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Who really is R’s Garage?

29 December 2014


Wellington-based R’s Garage has become something of an internet mythology, so we caught up with ringleader Reuben Bemrose to find out who the crew behind it are and what they are about

The internet is a wonderful tool for partaking in automotive voyeurism, and has helped educate people on many new trends, wild styles and crazy builds from the around the world. It has also seen the rise of Wellington’s R’s Garage, which has been blowing up people’s computer screens thanks to its all-or-nothing build style and shed full of amazing projects, enough that if they ever finished everything it would easily fill an entire issue of NZ Performance Car

Behind the fame is a group of hard-core car guys who simply began hanging out in the basement of Reuben’s parents’ house, as he explains. “Four years ago, I managed to beg my parents to let me use their garage for an hour so I could tint the front window. That one hour turned into two years — I ended up ripping the entire car apart. Naturally with this kinda thing friends are always keen to come over and lend a hand, or spin a yarn. Pretty much every night somebody would be over till the early hours of the morning, talking smack and spinning yarns: 2am would come, my mother would come down and tell everyone to f#ck off home and turn all the lights off. Some nights there would be upwards of 10 people.” Yep, in short R’s Garage is Reuben’s (parents) Garage. “The ‘troll’ FB page was started, and the dream was born.” 

The group soon moved out of the basement garage and into the first lock-up, a place where they could expand their empire, and bring everyone’s projects together in one place. Reuben continues, “We began working away not knowing WTF we were doing, the purchase of a few grinders/welders and good intentions were all we needed. Armed with shitty camera phones we began uploading terrible photos of our cars — people seemed to like it, and we found people wanted more, and to be a part of it.”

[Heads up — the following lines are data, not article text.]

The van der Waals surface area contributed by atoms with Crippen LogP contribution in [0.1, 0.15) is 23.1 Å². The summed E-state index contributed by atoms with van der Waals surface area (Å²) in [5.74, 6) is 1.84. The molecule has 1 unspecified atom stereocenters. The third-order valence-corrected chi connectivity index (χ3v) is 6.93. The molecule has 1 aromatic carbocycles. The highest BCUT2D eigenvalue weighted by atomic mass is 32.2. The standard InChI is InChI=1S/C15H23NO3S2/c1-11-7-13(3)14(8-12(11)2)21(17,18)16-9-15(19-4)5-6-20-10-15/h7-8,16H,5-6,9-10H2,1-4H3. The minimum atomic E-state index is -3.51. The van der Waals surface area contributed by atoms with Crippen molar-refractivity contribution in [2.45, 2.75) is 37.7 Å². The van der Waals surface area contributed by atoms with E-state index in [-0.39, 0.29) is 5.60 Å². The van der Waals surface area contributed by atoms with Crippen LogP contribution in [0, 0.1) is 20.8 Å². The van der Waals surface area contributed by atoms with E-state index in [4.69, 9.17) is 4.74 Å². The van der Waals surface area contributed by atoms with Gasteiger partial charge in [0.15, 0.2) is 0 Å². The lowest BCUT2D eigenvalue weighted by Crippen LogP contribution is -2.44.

So the word was spreading, and the builds became more and more wild, but in those early years they never really took what the outside world thought all that seriously, and posted up naked chicks and other random stuff, with only a sprinkling of car-related content. But neverless, they were clearly doing something right as the crew was expanding, growing from the original eight members to around 30. “We got some stickers and T-shirts made and found people hounding us to actually pay money for them, we were so taken aback, and were honoured people wanted to support us.

We never sold stickers, only gave them away, and when we do have a clothes run we make no money off them, we don’t want to be another sell-out automotive clothing brand, we are just a bunch of guys wanting to play with cars and have a good time,” Reuben explained to NZPC. That’s not to say that things haven’t got slightly more professional, as the group sold a few parts and did the odd job on other cars, but only to make a little on the side to pay the rent for the larger digs, as he continues. “We get loads of contacts from people wanting us to do this and that on their cars, but it’s pretty hard. We were never really in it for the money, just some laughs and a place to show off our shit.” It is after all just something they do on weekends and after work, hang out, spin yarns and take the grinder to someone’s ride. And they have some pretty wild projects to finish, cars like Reuben’s own 2JZ WRX build which we featured in Issue No. 215. While they aren’t shoehorned into any one kind of car, old Toyotas seem to be the biggest flavour, and nearly everything is street legal, caged and extremely impractical. 

There are no future plans to take over the world, open Wellington’s next performance shop, or battle Fatlace in the clothing industry, they will just keep things casual, keep hanging out, building cars, and not giving two shits if you agree with their build style or not. There is a new workshop on the cards, plenty of projects to finish, and a few new ones planned that will surely cause a stir. This won’t be the last time R’s transcends from the internet into print, but in the meantime if you want to keep tabs on the guys, check them out on Facebook.